Having a family

The one income challenge

2 min read

Claire and Enrico are a Plunket family who we followed in the lead-up to their first baby's birth. Read on for the second part in their exciting journey to becoming parents.

So, looked like Enrico was right – Claire found out she was having a girl! Between starting a baby names list and shopping for pink things, Claire and Enrico also did the one income challenge where they went down to one income for a week. Read on to find out how they went.

Going down to one income

“I don’t think I’ve ever written out so many budgets in my life as I have to prepare for this challenge,” laughed Claire.

Doing the one income challenge was tough, she said. Having to pay the power bill the same week as the challenge tipped Claire and Enrico over their budget a little, but they didn’t want to lose the prompt payment discount.

“We also had to pay insurance that week, and my nine-year old nephew was staying, so we had to feed him too. It was a good lesson that things will always pop up, but being prepared with a budget and having a plan definitely helps,” recalls Claire.

Being money savvy

According to Statistics New Zealand, the average household income in Wellington is about $780. When Claire and Enrico took out their rent and bills from their take home pay, they were shocked to find that there wasn’t actually a lot of money left.

To save money on groceries, they went to the local market instead of the supermarket. They researched cheaper meals and bought mince and rice from which they could make two or three meals. Chilli con carne helped fill up their hungry nephew too!

Making lifestyle tweaks

The challenge revealed a few eye-openers for the pair: making a Milo in the staff lunch room rather than joining her colleagues on the usual 10am coffee run meant $5 savings a day for Claire, and $20 a week, which instead went toward groceries. Claire says she also found herself craving sushi more than anything, “but at least being pregnant makes it two reasons why I couldn't have it, not just because it’s not in the budget."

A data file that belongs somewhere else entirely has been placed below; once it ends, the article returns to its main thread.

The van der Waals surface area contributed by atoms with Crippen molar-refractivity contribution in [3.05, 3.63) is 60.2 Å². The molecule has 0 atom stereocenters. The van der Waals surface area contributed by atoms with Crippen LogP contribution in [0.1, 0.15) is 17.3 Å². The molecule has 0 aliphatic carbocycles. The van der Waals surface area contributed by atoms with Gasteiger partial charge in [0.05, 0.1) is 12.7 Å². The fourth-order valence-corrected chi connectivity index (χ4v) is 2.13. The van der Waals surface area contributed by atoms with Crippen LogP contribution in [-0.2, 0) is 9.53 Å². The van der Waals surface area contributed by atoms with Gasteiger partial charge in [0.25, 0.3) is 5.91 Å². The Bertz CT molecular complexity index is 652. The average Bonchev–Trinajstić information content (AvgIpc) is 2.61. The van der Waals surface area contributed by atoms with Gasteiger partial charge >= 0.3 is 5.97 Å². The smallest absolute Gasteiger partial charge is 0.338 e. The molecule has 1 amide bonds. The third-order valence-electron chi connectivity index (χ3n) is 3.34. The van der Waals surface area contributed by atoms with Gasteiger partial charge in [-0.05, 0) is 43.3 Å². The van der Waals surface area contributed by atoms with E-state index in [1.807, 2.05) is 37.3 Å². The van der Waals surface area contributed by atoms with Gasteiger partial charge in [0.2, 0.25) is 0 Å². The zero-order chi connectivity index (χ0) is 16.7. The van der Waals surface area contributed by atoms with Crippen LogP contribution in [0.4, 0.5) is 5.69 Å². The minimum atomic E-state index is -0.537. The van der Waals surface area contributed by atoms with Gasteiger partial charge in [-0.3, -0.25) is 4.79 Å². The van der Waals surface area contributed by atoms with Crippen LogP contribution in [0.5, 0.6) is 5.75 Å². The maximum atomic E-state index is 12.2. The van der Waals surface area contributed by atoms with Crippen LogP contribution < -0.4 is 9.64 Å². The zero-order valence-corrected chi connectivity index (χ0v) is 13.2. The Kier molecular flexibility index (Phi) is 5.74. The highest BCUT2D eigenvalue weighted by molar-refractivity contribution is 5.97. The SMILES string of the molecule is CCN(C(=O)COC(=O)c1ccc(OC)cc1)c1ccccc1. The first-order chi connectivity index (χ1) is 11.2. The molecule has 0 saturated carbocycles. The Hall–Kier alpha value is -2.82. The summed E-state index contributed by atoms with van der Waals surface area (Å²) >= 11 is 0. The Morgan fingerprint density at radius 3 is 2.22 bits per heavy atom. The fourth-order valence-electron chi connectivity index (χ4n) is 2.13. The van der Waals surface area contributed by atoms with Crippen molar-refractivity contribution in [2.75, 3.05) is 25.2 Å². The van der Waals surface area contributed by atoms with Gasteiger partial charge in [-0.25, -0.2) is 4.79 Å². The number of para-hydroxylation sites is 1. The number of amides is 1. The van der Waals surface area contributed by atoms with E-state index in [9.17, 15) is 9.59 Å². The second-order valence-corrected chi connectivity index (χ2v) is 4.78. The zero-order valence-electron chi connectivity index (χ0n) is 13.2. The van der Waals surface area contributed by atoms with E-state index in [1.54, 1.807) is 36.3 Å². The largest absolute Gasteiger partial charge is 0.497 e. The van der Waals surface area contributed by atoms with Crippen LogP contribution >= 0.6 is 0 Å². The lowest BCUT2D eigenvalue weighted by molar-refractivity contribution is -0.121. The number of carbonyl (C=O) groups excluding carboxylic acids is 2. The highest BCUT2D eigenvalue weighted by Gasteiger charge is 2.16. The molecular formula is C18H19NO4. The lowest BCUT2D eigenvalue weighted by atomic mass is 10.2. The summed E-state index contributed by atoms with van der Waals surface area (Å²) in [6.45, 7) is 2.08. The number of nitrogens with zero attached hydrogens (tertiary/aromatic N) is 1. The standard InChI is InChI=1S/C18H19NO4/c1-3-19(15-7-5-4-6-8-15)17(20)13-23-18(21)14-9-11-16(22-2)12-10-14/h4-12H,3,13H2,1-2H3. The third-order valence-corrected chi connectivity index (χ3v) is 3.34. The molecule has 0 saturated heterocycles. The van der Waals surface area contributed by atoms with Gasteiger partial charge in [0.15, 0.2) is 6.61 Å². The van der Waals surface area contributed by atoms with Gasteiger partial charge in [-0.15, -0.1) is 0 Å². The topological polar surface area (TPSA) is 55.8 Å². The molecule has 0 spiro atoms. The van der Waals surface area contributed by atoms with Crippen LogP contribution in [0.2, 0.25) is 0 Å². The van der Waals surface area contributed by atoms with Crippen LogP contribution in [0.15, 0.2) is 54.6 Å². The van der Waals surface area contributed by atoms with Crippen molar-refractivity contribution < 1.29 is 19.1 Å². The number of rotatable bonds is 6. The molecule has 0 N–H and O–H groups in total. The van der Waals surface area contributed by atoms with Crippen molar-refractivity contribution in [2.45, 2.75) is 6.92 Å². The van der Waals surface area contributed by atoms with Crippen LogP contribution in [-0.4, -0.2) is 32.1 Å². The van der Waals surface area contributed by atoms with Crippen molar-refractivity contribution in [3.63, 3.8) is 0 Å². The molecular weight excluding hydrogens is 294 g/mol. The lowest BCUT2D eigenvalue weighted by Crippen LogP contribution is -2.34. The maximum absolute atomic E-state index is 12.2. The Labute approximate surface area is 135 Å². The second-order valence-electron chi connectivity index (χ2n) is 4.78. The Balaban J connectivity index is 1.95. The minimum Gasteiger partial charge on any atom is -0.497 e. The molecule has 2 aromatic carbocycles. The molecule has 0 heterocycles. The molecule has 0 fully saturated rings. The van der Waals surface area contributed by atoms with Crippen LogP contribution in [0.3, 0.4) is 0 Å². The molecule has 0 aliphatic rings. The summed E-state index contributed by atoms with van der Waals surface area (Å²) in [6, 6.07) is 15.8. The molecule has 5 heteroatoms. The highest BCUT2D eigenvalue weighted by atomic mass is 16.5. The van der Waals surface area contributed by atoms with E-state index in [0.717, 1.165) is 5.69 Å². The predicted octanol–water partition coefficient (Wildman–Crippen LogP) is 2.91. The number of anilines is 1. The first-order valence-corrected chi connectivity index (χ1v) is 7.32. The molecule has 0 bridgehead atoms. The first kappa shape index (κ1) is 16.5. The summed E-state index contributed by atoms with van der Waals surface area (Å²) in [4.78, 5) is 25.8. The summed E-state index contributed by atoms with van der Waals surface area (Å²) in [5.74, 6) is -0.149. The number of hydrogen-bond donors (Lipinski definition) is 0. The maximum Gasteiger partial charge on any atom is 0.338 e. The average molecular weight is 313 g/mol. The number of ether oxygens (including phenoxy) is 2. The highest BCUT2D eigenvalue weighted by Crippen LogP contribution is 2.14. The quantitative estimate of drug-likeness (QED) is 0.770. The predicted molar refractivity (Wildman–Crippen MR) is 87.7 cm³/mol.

The hardest part of the one income challenge was saying no to friends when the pair were invited out for lunch or dinner. Claire says they hosted a potluck dinner and got their social fix and great food with no time restrictions, something they plan to repeat.

Another way to save money was on transport. Claire started catching a ride to work with Enrico, saving $7 a day instead of taking the bus. “All it took was a little more organisation on my part.”

Claire also got some great tips from the BNZ Community forum, which included ideas from other parents about going down to one income. It helped for the couple to know that they were on the right track and that other people were going through the same thing. The tips from other parents were also extremely useful Claire says.

Saving for a house deposit

The challenge highlighted what a large chunk of expenses their rent was, so after re-evaluating their budget, Claire and Enrico were extremely happy to discover that they would actually be better off paying off a mortgage instead. Thanks to their small financial sacrifices, Claire says they discovered they had enough money for a house deposit.

“We’d never have considered buying a house if we hadn’t actually sat down and worked out a budget,” she says. “We were really surprised, but it makes more sense to be paying off an asset rather than someone else’s mortgage.”